In recent days, you’ve seen me voice out on why we need to do more for the needy and marginalized in this rich country. And every time I ponder on this issue, this story floods back into my mind.
Nearly ten years ago, I was still a press photographer and I was assigned to cover what the journos call a “hard luck” story. It’s self-explanatory but I’ll explain it further: This is a category of stories that often feature people down on their luck, suffering extraordinary hardships or are the victims of really unfortunate circumstances. In the earlier days of The New Paper, these stories really helped to drive readership, along with scandals and freak accident stories.
The main newsmaker was this man in his 40s who had started to lose all his limbs, starting with his appendages. He was a heavy smoker in the past, and one day, he discovered he was getting gangrene (or something similar) in his toes and fingertips.
Over time the affliction spread inwards and affected more of his limbs. He stopped smoking, and had several fingers and toes amputated, but the disease wouldn’t stop.
By the time the journalist and I met this man, he was stuck in a wheel chair with both legs amputated just below the knees, and only two fingers on each hand.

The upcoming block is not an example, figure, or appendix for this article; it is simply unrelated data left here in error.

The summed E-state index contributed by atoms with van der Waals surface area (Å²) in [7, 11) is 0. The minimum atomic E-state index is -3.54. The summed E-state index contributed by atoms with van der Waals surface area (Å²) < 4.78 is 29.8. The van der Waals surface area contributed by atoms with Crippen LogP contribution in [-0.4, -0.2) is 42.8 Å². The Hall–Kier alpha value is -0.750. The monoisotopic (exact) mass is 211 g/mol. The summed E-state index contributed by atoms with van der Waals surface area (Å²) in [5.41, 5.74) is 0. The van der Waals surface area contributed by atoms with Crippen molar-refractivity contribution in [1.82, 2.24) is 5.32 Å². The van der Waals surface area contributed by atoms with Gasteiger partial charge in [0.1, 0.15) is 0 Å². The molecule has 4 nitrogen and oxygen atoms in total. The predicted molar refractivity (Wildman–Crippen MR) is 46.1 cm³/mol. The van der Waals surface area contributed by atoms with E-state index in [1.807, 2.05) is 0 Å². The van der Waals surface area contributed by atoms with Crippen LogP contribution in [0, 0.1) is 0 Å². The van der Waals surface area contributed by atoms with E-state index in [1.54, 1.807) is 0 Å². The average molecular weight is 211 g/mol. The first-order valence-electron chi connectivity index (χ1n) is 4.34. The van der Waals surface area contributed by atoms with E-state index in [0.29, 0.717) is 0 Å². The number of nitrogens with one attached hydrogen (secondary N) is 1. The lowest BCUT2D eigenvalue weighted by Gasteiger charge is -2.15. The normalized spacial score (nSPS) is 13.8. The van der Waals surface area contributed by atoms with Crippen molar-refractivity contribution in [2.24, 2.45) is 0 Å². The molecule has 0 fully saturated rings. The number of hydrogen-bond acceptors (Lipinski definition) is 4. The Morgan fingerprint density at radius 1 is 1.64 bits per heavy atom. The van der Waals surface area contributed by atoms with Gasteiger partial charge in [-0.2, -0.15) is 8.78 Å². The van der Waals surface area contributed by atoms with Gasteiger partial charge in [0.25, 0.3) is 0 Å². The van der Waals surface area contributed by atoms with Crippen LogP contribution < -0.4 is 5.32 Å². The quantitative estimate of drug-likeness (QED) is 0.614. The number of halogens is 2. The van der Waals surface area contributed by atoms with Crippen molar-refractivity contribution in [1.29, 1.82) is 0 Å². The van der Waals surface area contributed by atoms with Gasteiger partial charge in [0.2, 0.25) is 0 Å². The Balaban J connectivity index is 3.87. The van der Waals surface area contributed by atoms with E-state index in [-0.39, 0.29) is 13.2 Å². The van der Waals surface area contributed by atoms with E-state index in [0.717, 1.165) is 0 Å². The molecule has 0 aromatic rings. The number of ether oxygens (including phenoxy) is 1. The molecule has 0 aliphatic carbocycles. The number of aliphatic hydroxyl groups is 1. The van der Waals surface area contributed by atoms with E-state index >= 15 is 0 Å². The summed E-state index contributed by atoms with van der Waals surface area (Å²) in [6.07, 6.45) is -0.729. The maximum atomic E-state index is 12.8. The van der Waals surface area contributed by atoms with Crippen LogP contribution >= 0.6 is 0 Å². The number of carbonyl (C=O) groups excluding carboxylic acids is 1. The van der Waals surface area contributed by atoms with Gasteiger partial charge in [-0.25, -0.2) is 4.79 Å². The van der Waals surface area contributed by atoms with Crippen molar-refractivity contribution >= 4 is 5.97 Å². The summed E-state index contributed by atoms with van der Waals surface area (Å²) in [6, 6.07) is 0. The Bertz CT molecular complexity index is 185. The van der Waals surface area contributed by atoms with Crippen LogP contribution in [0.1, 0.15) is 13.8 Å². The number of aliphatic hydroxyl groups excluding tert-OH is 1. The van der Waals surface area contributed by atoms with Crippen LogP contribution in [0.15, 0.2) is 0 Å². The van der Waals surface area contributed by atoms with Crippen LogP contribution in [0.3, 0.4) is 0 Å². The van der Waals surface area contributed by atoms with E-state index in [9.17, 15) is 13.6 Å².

He spoke to me, then he started crying: “My wife just got retrenched from her job. If it wasn’t for our young children, I would have committed suicide by now.”
I was so shaken by a grown man crying with nowhere to go, I could only take two or three photos of the man before I shut down my camera. I wish I could put the photograph on this site, but it’s copyrighted by the newspaper.
I also remember feeling upset at how little support money they were getting from the authorities despite their situation. It was in a range of a few hundred dollars a month.
Their social welfare worker was trying her best, but there was only so much she could do. I believe she told us about this story in the hope that it would bring some public support for this man’s plight.
Then the man asked softly if I could help him in any way.
I declined, because I was covering hard luck stories regularly in those days, and newsmakers were asking to borrow money from me on several occasions because they had nowhere to turn to. My reasoning was : I’m a photographer/journalist. My pay is only sufficient for my own needs. I can’t be donating money to every newsmaker. I’m just here to do the story.
I went back to office and received a scolding from my photo editor because it was standard protocol to take many different angles of a newsmaker for easier layout. “Why did you take so few photos!?!?” But I refused to go back to the man’s house to take more photos and the story was later laid out around my few image.
Today, as the memory of this man constantly resurfaces, I keep asking myself : How could I have turned down his plea for help?